Sophomore Competes at Different School Due to Lack of Trap Program at Westside


Athletic success is something that is natural at Westside, and with over 15 varsity sports for boys and girls, it isn’t hard to see why. However, many sports are not sponsored by the school or the state, meaning that they have to create clubs that compete independently of the school. While many athletes who play non-sponsored sports still have a chance to compete, there are still some sports that don’t exist in any form here at Westside.

One of the sports that is both not-sponsored at the state level and also doesn’t have a club at Westside is trap shooting. This sport involves shooting a shotgun pellet at 50 clays launched from a house 16 yards away, with the goal being to hit as many of the clays as possible

For Sophomore Thomas Mann, trap shooting is one of his passions along with competing on the golf team here at Westside. He found out at a young age that trap shooting wasn’t just enjoyable to him, but that it may be something that he could do well in a competition.

“I remember getting a shotgun one year for Christmas and I ended up going out to the trap range to shoot,” Mann said. “I realized that I was pretty good at it and kept doing it for a while.”

However, Mann was disappointed that he couldn’t compete for his school due to there not being a club. Luckily for him, Thomas had a connection that gave him a shot to compete at trap shooting, even if it wasn’t for the school that he attended.

“One of my relatives coaches at Gross High and since Westside didn’t have a trap team themselves I joined theirs,” Mann said. “I contacted him and another coach and they were both all on board for it.”

That other coach that Mann contacted was Chris Horihan, the head trap coach at Gross Catholic. Although the idea that somebody who attends one school could compete for another without attending it may seem absurd, Horihan said that it is not only allowed, but much of his trap team doesn’t attend Gross. Horihan was more than willing to put Mann on his team.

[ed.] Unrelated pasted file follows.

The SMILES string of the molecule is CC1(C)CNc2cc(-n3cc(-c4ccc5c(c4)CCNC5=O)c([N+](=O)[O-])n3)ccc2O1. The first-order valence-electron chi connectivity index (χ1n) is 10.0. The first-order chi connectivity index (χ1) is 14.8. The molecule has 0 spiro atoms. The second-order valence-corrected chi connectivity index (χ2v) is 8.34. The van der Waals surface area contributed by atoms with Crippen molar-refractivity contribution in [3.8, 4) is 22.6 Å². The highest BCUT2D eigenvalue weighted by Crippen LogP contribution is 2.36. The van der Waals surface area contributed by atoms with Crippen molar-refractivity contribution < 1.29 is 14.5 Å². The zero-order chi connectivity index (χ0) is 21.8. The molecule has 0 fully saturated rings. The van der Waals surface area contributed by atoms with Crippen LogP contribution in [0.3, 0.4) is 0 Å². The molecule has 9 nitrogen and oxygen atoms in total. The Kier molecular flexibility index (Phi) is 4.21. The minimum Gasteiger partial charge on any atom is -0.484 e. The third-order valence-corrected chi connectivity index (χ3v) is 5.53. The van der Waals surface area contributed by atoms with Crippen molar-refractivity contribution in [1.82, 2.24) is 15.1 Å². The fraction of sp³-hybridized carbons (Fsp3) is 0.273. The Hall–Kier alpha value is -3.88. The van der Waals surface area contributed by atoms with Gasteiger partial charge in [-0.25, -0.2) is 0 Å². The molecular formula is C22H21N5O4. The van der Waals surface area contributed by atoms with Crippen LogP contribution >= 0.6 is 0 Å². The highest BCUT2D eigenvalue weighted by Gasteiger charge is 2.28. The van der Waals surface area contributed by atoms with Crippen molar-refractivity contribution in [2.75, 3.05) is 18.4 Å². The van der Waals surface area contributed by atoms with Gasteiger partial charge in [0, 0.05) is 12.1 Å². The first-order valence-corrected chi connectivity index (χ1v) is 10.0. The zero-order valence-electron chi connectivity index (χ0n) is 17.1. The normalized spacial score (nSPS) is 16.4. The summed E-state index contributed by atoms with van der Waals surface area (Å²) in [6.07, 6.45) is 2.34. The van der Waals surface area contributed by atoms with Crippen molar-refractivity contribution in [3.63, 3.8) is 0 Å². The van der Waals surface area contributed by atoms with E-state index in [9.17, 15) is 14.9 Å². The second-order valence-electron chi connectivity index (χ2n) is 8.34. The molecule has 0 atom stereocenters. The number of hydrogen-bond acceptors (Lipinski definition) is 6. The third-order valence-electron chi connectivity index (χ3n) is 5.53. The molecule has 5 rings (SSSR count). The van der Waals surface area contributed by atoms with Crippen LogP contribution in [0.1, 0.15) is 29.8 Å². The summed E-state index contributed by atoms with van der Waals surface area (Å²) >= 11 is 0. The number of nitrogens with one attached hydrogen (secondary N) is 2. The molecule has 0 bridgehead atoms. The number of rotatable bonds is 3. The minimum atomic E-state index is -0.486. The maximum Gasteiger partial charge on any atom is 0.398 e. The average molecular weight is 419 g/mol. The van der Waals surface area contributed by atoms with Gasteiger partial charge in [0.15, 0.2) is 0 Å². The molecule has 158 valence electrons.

“People from other schools, that do not have a team, can “transfer their eligibility” to any team that has a team,” Horihan said. “Besides the eight Gross shooters, we have two shooters from Ralston, one from Millard South, and Tom from Westside.”

While this combination of many schools reaching for the same goal may sound like an issue to some people, Horihan is confident in the team dynamic even if the athletes are taking classes at different schools.

“New shooters take some time get into the team dynamic, but we have a friendly group and it takes little to no time,” Horihan said.

The team tries to practice as much as they can, but this has proven to be difficult due to the varying schedules of the shooters. For Mann, being on the Westside golf team doesn’t help but he does his best to balance the two sports since they are in the same season.

“I try to practice as much as I can,” Mann said. “Normally our practices are Tuesday and Thursday. but I try to get out a couple of times a week.”

Joining the trap team at Gross has given Mann a chance to show off his skills on the range, resulting in major success. In this season alone, Mann has shot very well at many meets, including taking home first place from the 18-19 yard range at the Elkhorn Trap Meet.

Although Mann was lucky enough to get an opportunity to compete at a different school, he hopes that one-day Westside will have their own trap team for students to shoot in. Horihan says that it wouldn’t take much for the school to get on board with creating a club.

“Westside could certainly have its own team,” Horihan said. “Once they get over 5 shooters, then it would be worth considering.  In trap, you shoot in squads of five. So Westside would want at least five shooters to form a squad to be eligible for the team awards.”

Mann agrees with his coach but says that there may be some barriers to get over before Westside should seriously consider making it a club.

“The only hard thing is getting enough numbers for it,” Mann said. “A lot of kids don’t have a shotgun or the resources for it. It’s also a big time commitment for whoever is administering it which could also be an issue.”

Mann is more than just a great shooter on the trap team. Horihan says that he is looking forward to seeing Mann not only grow in terms of his sport but also as a person.

“He is a great kid,” Horihan said. “He is very intelligent, respectful, coachable and he will go on to do many great things in his life.  He has got it down and now is his time to shine.”